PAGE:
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ENaC proteolytic regulation by channel-activating protease 2.

García-Caballero A, Dang Y, He H, Stutts MJ - J. Gen. Physiol. (2008)

Bottom Line: Potential therapies for disorders of Na(+) absorption require better understanding of ENaC regulation.Replacement of gamma-ENaC R138 with a conserved basic residue, lysine, preserved both the CAP2-induced I(Na) and the 75-kD gamma-ENaC fragment.These data strongly support a model where CAP2 activates ENaCs by cleaving at R138 in gamma-ENaC.

View Article: PubMed Central - PubMed

Affiliation: Cystic Fibrosis/Pulmonary Research and Treatment Center, University of North Carolina, Chapel Hill, NC 27599, USA. acaballe@med.unc.edu

ABSTRACT
Epithelial sodium channels (ENaCs) perform diverse physiological roles by mediating Na(+) absorption across epithelial surfaces throughout the body. Excessive Na(+) absorption in kidney and colon elevates blood pressure and in the airways disrupts mucociliary clearance. Potential therapies for disorders of Na(+) absorption require better understanding of ENaC regulation. Recent work has established partial and selective proteolysis of ENaCs as an important means of channel activation. In particular, channel-activating transmembrane serine proteases (CAPs) and cognate inhibitors may be important in tissue-specific regulation of ENaCs. Although CAP2 (TMPRSS4) requires catalytic activity to activate ENaCs, there is not yet evidence of ENaC fragments produced by this serine protease and/or identification of the site(s) where CAP2 cleaves ENaCs. Here, we report that CAP2 cleaves at multiple sites in all three ENaC subunits, including cleavage at a conserved basic residue located in the vicinity of the degenerin site (alpha-K561, beta-R503, and gamma-R515). Sites in alpha-ENaC at K149/R164/K169/R177 and furin-consensus sites in alpha-ENaC (R205/R231) and gamma-ENaC (R138) are responsible for ENaC fragments observed in oocytes coexpressing CAP2. However, the only one of these demonstrated cleavage events that is relevant for the channel activation by CAP2 takes place in gamma-ENaC at position R138, the previously identified furin-consensus cleavage site. Replacement of arginine by alanine or glutamine (alpha,beta,gammaR138A/Q) completely abolished both the Na(+) current (I(Na)) and a 75-kD gamma-ENaC fragment at the cell surface stimulated by CAP2. Replacement of gamma-ENaC R138 with a conserved basic residue, lysine, preserved both the CAP2-induced I(Na) and the 75-kD gamma-ENaC fragment. These data strongly support a model where CAP2 activates ENaCs by cleaving at R138 in gamma-ENaC.

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Cleavage of α-, β-, and γ-ENaC–tagged subunits by WT but not inactive CAP2 S387A in oocytes. WT α-, β-, and γ-ENaC–double tagged (HA-NT/V5-CT) and α-, β-, or γ-ENaC–untagged subunits (0.3 ng each) and 1 ng CAP2 cRNA were injected into oocytes. Total protein lysates were prepared from oocytes, and Western blots analysis were conducted using anti-HA (A) and anti-V5 (B) monoclonal antibodies. Western blots of surface biotinylated and total pools of α-ENaC HA-NT (C) and γ-ENaC V5-CT (D) fragments caused by WT but not inactive CAP2 (CAP2 S387A). Actin expression was detected with an anti-actin monoclonal antibody as control (D). A β-ENaC 90-kD HA-NT fragment was detected at the surface pool (not depicted). NS, nonspecific. Batches of oocytes were extracted from three different frogs. Representative experiments are shown (n = 3). (E) Linear diagram of ENaC residues cleaved by CAP2. NH2, amino terminus; COOH, carboxy terminus; TM1, transmembrane domain 1; TM2, transmembrane domain 2.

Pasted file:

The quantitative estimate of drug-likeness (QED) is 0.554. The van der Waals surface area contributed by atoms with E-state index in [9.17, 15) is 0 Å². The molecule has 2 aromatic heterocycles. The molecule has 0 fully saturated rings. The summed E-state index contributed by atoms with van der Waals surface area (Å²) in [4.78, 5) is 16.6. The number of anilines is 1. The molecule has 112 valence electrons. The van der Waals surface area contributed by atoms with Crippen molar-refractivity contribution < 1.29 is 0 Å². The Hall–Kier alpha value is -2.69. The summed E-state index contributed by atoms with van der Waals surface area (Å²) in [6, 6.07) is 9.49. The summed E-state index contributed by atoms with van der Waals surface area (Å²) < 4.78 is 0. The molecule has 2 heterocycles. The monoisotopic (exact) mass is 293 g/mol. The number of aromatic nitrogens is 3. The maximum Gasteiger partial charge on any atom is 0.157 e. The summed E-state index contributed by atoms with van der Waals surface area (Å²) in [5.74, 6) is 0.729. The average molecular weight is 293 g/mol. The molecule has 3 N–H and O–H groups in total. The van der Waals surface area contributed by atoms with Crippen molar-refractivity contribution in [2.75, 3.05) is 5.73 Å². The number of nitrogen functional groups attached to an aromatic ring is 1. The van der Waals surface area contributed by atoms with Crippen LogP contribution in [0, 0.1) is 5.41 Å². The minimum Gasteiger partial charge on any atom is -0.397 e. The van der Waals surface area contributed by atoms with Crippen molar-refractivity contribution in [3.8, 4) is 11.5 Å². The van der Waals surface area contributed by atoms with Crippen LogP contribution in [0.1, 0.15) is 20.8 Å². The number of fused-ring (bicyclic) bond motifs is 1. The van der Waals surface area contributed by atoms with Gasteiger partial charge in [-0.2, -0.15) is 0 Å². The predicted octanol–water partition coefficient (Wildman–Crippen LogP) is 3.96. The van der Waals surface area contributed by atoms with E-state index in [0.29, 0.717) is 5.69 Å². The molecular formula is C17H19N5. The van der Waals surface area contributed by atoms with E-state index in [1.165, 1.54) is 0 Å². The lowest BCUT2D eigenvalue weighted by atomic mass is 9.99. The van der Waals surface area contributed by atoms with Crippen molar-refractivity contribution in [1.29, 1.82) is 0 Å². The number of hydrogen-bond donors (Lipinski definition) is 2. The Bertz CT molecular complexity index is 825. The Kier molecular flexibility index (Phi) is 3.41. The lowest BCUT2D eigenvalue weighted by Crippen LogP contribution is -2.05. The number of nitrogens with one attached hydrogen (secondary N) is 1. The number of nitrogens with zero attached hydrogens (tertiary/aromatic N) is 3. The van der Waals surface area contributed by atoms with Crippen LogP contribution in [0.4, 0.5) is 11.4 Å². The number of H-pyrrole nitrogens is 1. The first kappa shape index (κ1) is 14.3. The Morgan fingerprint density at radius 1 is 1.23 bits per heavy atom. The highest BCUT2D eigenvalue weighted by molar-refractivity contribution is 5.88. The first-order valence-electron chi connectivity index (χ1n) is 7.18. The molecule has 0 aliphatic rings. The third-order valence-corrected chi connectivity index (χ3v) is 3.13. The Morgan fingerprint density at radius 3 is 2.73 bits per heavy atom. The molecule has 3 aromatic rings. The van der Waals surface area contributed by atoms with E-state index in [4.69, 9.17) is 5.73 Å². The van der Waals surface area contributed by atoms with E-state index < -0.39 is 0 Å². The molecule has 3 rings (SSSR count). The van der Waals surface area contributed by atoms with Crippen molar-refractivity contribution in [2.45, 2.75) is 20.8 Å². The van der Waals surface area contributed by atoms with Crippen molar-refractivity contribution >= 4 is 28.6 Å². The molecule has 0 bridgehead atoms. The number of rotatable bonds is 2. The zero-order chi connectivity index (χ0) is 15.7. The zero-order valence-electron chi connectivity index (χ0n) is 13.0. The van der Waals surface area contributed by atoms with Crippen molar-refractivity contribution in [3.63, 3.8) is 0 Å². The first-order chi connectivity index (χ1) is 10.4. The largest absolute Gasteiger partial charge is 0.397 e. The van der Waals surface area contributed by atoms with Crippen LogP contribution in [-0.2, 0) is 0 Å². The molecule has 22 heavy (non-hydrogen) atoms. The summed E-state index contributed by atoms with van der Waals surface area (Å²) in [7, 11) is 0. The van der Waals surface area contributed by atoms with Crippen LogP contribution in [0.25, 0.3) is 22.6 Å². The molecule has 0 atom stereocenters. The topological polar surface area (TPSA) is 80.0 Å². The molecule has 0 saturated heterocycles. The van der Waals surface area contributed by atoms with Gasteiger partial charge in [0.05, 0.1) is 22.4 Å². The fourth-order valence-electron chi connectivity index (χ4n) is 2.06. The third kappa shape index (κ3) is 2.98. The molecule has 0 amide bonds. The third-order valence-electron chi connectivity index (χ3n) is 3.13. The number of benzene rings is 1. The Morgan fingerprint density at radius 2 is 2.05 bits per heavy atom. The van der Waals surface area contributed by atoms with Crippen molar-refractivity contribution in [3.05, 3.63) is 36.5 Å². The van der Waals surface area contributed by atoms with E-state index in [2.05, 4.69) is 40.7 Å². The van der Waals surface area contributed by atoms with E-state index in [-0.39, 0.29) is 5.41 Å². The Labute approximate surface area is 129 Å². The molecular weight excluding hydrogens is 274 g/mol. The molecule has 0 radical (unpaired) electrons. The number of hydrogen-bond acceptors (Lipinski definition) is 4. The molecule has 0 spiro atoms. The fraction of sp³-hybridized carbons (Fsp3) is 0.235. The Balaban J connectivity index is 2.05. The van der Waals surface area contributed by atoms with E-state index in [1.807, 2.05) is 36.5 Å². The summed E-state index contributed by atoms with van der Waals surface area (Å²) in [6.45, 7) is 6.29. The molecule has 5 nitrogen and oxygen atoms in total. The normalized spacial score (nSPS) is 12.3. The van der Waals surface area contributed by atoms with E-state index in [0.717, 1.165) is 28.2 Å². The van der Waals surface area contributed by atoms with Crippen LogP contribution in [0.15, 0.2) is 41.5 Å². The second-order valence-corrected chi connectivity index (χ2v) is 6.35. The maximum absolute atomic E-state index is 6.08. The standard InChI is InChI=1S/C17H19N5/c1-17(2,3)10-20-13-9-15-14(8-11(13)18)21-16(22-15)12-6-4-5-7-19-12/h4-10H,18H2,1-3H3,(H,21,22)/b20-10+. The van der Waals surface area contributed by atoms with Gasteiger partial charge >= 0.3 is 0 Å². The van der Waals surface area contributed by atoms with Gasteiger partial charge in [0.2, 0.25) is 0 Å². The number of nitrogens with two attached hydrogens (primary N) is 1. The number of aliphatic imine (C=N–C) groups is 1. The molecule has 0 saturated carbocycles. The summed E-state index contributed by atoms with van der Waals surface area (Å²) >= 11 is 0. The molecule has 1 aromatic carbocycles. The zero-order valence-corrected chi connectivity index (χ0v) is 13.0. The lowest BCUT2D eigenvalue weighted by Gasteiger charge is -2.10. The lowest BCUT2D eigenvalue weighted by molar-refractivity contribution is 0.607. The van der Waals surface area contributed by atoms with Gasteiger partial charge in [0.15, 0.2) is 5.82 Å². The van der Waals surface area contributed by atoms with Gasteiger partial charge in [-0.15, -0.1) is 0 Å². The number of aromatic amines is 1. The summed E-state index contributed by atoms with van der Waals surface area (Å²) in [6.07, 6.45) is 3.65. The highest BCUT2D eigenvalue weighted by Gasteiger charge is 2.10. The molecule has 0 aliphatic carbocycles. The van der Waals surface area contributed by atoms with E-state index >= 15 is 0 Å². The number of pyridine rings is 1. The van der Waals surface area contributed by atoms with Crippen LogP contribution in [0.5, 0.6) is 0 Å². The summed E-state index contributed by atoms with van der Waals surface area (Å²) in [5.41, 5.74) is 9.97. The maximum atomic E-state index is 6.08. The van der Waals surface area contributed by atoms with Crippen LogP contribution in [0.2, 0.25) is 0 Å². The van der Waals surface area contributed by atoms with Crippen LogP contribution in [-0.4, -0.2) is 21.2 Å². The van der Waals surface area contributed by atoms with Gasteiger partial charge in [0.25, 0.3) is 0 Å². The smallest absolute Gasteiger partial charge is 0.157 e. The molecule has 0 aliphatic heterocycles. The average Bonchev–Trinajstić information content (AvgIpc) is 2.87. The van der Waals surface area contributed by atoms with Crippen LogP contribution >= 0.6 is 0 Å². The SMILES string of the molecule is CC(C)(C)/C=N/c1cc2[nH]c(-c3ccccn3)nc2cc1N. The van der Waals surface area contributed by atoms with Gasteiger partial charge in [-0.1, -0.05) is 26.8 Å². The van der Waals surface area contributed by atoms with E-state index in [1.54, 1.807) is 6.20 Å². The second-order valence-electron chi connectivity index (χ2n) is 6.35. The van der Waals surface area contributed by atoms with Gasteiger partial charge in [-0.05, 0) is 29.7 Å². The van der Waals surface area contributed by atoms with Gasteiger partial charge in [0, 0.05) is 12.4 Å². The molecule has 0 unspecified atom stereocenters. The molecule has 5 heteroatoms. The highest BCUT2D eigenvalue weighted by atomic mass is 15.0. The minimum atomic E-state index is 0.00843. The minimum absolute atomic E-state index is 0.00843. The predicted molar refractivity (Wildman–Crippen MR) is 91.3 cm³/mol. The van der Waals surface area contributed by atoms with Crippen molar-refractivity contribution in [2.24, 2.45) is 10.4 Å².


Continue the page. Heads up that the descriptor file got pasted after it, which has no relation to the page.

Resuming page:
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fig3: Cleavage of α-, β-, and γ-ENaC–tagged subunits by WT but not inactive CAP2 S387A in oocytes. WT α-, β-, and γ-ENaC–double tagged (HA-NT/V5-CT) and α-, β-, or γ-ENaC–untagged subunits (0.3 ng each) and 1 ng CAP2 cRNA were injected into oocytes. Total protein lysates were prepared from oocytes, and Western blots analysis were conducted using anti-HA (A) and anti-V5 (B) monoclonal antibodies. Western blots of surface biotinylated and total pools of α-ENaC HA-NT (C) and γ-ENaC V5-CT (D) fragments caused by WT but not inactive CAP2 (CAP2 S387A). Actin expression was detected with an anti-actin monoclonal antibody as control (D). A β-ENaC 90-kD HA-NT fragment was detected at the surface pool (not depicted). NS, nonspecific. Batches of oocytes were extracted from three different frogs. Representative experiments are shown (n = 3). (E) Linear diagram of ENaC residues cleaved by CAP2. NH2, amino terminus; COOH, carboxy terminus; TM1, transmembrane domain 1; TM2, transmembrane domain 2.

Mentions: The observation that trypsin and MTSET do not stimulate the INa of ENaC coexpressed with active CAP2 indicates that ENaC at the surface of these oocytes are maximally proteolytically stimulated to a high PO. To identify ENaC cleavage(s) in the presence of CAP2 that could increase PO, we examined the fragmentation pattern of ENaC when coexpressed with CAP2 using HA-NT– and V5-CT–tagged subunits (Hughey et al., 2003) (Fig. 3). With ENaC alone, we typically observed a pattern of fragments similar to that reported (Hughey et al., 2003). Western blots stained for epitope-tagged α-ENaC or γ-ENaC each variably demonstrated fragments (α-ENaC HA-NT, ∼32 kD; γ-ENaC HA-NT, ∼18 kD; α-ENaC V5-CT, ∼66 kD; γ-ENaC V5-CT, ∼75 kD), consistent with cleavage at identified consensus cleavage sites for members of the protein convertase family, whereas Western blots of β-ENaC, as reported previously, did not indicate cleavage under basal conditions (Hughey et al., 2003).